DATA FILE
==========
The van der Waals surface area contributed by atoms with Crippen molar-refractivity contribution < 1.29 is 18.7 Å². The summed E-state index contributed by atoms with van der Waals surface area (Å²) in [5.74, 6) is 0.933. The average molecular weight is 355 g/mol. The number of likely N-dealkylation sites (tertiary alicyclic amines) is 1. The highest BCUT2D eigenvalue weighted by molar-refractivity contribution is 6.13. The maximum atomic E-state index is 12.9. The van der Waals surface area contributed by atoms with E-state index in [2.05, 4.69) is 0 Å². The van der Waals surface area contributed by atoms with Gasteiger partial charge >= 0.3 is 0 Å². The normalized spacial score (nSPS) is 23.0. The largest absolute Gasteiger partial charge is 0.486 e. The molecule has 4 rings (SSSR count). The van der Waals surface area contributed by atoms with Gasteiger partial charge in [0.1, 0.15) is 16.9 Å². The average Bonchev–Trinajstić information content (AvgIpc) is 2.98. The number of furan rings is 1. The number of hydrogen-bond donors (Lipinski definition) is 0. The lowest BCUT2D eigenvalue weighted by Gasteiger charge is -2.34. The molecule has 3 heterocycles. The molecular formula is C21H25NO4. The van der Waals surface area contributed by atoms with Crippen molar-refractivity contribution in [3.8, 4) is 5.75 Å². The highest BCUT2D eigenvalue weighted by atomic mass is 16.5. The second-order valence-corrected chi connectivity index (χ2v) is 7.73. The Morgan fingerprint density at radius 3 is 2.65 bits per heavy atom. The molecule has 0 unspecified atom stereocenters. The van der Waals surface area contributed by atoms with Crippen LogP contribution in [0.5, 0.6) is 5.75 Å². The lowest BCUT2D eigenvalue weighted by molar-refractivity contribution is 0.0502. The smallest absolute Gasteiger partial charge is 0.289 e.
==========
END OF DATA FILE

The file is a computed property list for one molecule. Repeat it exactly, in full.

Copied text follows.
The van der Waals surface area contributed by atoms with Crippen molar-refractivity contribution < 1.29 is 18.7 Å². The summed E-state index contributed by atoms with van der Waals surface area (Å²) in [5.74, 6) is 0.933. The average molecular weight is 355 g/mol. The number of likely N-dealkylation sites (tertiary alicyclic amines) is 1. The highest BCUT2D eigenvalue weighted by molar-refractivity contribution is 6.13. The maximum atomic E-state index is 12.9. The van der Waals surface area contributed by atoms with E-state index in [2.05, 4.69) is 0 Å². The van der Waals surface area contributed by atoms with Gasteiger partial charge >= 0.3 is 0 Å². The normalized spacial score (nSPS) is 23.0. The largest absolute Gasteiger partial charge is 0.486 e. The molecule has 4 rings (SSSR count). The van der Waals surface area contributed by atoms with Gasteiger partial charge in [0.1, 0.15) is 16.9 Å². The average Bonchev–Trinajstić information content (AvgIpc) is 2.98. The number of furan rings is 1. The number of hydrogen-bond donors (Lipinski definition) is 0. The lowest BCUT2D eigenvalue weighted by Gasteiger charge is -2.34. The molecule has 3 heterocycles. The molecular formula is C21H25NO4. The van der Waals surface area contributed by atoms with Crippen molar-refractivity contribution in [3.8, 4) is 5.75 Å². The highest BCUT2D eigenvalue weighted by atomic mass is 16.5. The second-order valence-corrected chi connectivity index (χ2v) is 7.73. The Morgan fingerprint density at radius 3 is 2.65 bits per heavy atom. The molecule has 0 unspecified atom stereocenters. The van der Waals surface area contributed by atoms with Crippen LogP contribution in [0.5, 0.6) is 5.75 Å². The lowest BCUT2D eigenvalue weighted by molar-refractivity contribution is 0.0502. The smallest absolute Gasteiger partial charge is 0.289 e.